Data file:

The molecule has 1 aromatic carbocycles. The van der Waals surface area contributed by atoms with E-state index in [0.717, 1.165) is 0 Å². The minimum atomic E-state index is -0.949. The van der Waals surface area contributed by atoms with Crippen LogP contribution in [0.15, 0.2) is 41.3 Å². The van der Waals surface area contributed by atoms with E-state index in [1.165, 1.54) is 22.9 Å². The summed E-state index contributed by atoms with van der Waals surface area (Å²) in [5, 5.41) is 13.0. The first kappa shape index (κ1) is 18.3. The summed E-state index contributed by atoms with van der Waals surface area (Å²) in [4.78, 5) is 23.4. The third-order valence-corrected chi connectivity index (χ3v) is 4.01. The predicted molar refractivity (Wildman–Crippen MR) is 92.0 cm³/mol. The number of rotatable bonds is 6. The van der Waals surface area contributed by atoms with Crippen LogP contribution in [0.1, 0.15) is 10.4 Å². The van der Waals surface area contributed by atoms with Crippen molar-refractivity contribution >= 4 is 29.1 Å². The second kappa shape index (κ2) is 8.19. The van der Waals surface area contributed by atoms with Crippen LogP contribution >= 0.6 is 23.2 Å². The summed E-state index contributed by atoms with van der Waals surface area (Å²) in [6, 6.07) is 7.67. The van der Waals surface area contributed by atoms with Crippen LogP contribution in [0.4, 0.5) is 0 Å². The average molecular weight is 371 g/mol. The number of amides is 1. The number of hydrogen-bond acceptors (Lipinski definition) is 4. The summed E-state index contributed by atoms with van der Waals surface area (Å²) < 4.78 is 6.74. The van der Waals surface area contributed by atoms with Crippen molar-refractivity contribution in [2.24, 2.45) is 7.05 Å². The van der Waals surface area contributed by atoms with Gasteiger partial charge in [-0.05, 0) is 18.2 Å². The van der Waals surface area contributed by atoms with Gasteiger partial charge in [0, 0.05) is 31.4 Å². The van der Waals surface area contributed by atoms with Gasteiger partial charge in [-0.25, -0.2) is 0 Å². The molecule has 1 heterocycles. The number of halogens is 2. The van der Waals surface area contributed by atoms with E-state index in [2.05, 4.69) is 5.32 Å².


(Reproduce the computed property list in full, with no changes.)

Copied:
The molecule has 1 aromatic carbocycles. The van der Waals surface area contributed by atoms with E-state index in [0.717, 1.165) is 0 Å². The minimum atomic E-state index is -0.949. The van der Waals surface area contributed by atoms with Crippen LogP contribution in [0.15, 0.2) is 41.3 Å². The van der Waals surface area contributed by atoms with E-state index in [1.165, 1.54) is 22.9 Å². The summed E-state index contributed by atoms with van der Waals surface area (Å²) in [5, 5.41) is 13.0. The first kappa shape index (κ1) is 18.3. The summed E-state index contributed by atoms with van der Waals surface area (Å²) in [4.78, 5) is 23.4. The third-order valence-corrected chi connectivity index (χ3v) is 4.01. The predicted molar refractivity (Wildman–Crippen MR) is 92.0 cm³/mol. The number of rotatable bonds is 6. The van der Waals surface area contributed by atoms with Crippen LogP contribution in [0.1, 0.15) is 10.4 Å². The van der Waals surface area contributed by atoms with Crippen molar-refractivity contribution >= 4 is 29.1 Å². The second kappa shape index (κ2) is 8.19. The van der Waals surface area contributed by atoms with Crippen LogP contribution >= 0.6 is 23.2 Å². The summed E-state index contributed by atoms with van der Waals surface area (Å²) in [6, 6.07) is 7.67. The van der Waals surface area contributed by atoms with Crippen LogP contribution in [0.4, 0.5) is 0 Å². The average molecular weight is 371 g/mol. The number of amides is 1. The number of hydrogen-bond acceptors (Lipinski definition) is 4. The summed E-state index contributed by atoms with van der Waals surface area (Å²) < 4.78 is 6.74. The van der Waals surface area contributed by atoms with Crippen molar-refractivity contribution in [2.24, 2.45) is 7.05 Å². The van der Waals surface area contributed by atoms with Gasteiger partial charge in [-0.05, 0) is 18.2 Å². The van der Waals surface area contributed by atoms with Gasteiger partial charge in [0, 0.05) is 31.4 Å². The van der Waals surface area contributed by atoms with Gasteiger partial charge in [-0.25, -0.2) is 0 Å². The molecule has 1 heterocycles. The number of halogens is 2. The van der Waals surface area contributed by atoms with E-state index in [2.05, 4.69) is 5.32 Å².